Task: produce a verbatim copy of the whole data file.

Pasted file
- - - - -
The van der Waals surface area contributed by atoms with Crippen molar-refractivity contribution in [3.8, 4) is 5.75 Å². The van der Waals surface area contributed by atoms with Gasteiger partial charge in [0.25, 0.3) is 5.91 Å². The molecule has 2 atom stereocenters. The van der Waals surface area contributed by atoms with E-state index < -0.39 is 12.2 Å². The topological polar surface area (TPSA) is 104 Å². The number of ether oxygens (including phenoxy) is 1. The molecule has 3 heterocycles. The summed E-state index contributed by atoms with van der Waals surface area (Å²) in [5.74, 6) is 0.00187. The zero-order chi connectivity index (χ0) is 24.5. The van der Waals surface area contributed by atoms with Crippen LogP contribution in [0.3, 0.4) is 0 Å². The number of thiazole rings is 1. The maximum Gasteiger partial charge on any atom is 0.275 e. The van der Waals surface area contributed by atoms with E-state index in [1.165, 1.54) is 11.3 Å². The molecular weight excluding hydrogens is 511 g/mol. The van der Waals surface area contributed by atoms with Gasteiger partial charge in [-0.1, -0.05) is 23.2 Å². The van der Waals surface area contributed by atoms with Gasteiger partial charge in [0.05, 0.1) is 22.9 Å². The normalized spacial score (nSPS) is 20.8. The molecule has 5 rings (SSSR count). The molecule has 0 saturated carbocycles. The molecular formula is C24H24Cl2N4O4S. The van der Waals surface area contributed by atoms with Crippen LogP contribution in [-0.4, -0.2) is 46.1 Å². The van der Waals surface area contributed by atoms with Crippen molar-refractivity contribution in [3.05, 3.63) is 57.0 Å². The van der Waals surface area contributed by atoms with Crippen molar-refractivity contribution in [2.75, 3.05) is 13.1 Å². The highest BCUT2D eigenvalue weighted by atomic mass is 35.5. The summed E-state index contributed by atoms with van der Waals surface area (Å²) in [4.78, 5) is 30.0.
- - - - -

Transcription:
The van der Waals surface area contributed by atoms with Crippen molar-refractivity contribution in [3.8, 4) is 5.75 Å². The van der Waals surface area contributed by atoms with Gasteiger partial charge in [0.25, 0.3) is 5.91 Å². The molecule has 2 atom stereocenters. The van der Waals surface area contributed by atoms with E-state index < -0.39 is 12.2 Å². The topological polar surface area (TPSA) is 104 Å². The number of ether oxygens (including phenoxy) is 1. The molecule has 3 heterocycles. The summed E-state index contributed by atoms with van der Waals surface area (Å²) in [5.74, 6) is 0.00187. The zero-order chi connectivity index (χ0) is 24.5. The van der Waals surface area contributed by atoms with Crippen LogP contribution in [0.3, 0.4) is 0 Å². The number of thiazole rings is 1. The maximum Gasteiger partial charge on any atom is 0.275 e. The van der Waals surface area contributed by atoms with E-state index in [1.165, 1.54) is 11.3 Å². The molecular weight excluding hydrogens is 511 g/mol. The van der Waals surface area contributed by atoms with Gasteiger partial charge in [-0.1, -0.05) is 23.2 Å². The van der Waals surface area contributed by atoms with Gasteiger partial charge in [0.05, 0.1) is 22.9 Å². The normalized spacial score (nSPS) is 20.8. The molecule has 5 rings (SSSR count). The molecule has 0 saturated carbocycles. The molecular formula is C24H24Cl2N4O4S. The van der Waals surface area contributed by atoms with Crippen LogP contribution in [-0.4, -0.2) is 46.1 Å². The van der Waals surface area contributed by atoms with Crippen molar-refractivity contribution in [3.05, 3.63) is 57.0 Å². The van der Waals surface area contributed by atoms with Crippen molar-refractivity contribution in [2.75, 3.05) is 13.1 Å². The highest BCUT2D eigenvalue weighted by atomic mass is 35.5. The summed E-state index contributed by atoms with van der Waals surface area (Å²) in [4.78, 5) is 30.0.